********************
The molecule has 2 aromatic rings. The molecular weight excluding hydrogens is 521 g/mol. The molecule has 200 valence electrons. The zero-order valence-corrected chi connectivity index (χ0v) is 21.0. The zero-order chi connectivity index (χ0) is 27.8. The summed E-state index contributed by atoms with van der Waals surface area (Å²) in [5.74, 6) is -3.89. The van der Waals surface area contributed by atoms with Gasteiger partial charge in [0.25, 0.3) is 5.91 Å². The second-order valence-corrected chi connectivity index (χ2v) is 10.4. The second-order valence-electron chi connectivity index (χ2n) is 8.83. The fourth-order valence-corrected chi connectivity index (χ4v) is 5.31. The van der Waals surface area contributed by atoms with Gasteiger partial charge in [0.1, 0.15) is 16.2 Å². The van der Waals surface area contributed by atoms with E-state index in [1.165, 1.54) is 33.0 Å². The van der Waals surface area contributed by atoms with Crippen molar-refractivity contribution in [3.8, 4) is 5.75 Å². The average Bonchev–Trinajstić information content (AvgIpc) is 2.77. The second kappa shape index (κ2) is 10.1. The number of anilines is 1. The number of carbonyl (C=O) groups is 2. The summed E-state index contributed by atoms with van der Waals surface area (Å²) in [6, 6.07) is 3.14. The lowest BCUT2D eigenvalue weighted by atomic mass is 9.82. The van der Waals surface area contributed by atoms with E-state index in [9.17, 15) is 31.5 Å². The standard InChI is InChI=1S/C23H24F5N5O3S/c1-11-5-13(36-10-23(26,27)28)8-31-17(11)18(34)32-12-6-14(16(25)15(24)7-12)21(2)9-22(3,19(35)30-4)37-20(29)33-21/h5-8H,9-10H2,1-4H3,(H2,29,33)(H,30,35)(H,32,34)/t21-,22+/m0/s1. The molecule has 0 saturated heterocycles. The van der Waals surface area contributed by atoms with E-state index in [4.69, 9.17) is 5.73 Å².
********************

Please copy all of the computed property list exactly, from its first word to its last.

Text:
The molecule has 2 aromatic rings. The molecular weight excluding hydrogens is 521 g/mol. The molecule has 200 valence electrons. The zero-order valence-corrected chi connectivity index (χ0v) is 21.0. The zero-order chi connectivity index (χ0) is 27.8. The summed E-state index contributed by atoms with van der Waals surface area (Å²) in [5.74, 6) is -3.89. The van der Waals surface area contributed by atoms with Gasteiger partial charge in [0.25, 0.3) is 5.91 Å². The second-order valence-corrected chi connectivity index (χ2v) is 10.4. The second-order valence-electron chi connectivity index (χ2n) is 8.83. The fourth-order valence-corrected chi connectivity index (χ4v) is 5.31. The van der Waals surface area contributed by atoms with Gasteiger partial charge in [0.1, 0.15) is 16.2 Å². The van der Waals surface area contributed by atoms with E-state index in [1.165, 1.54) is 33.0 Å². The van der Waals surface area contributed by atoms with Crippen molar-refractivity contribution in [3.8, 4) is 5.75 Å². The average Bonchev–Trinajstić information content (AvgIpc) is 2.77. The second kappa shape index (κ2) is 10.1. The number of anilines is 1. The number of carbonyl (C=O) groups is 2. The summed E-state index contributed by atoms with van der Waals surface area (Å²) in [6, 6.07) is 3.14. The lowest BCUT2D eigenvalue weighted by atomic mass is 9.82. The van der Waals surface area contributed by atoms with E-state index in [9.17, 15) is 31.5 Å². The standard InChI is InChI=1S/C23H24F5N5O3S/c1-11-5-13(36-10-23(26,27)28)8-31-17(11)18(34)32-12-6-14(16(25)15(24)7-12)21(2)9-22(3,19(35)30-4)37-20(29)33-21/h5-8H,9-10H2,1-4H3,(H2,29,33)(H,30,35)(H,32,34)/t21-,22+/m0/s1. The molecule has 0 saturated heterocycles. The van der Waals surface area contributed by atoms with E-state index in [4.69, 9.17) is 5.73 Å².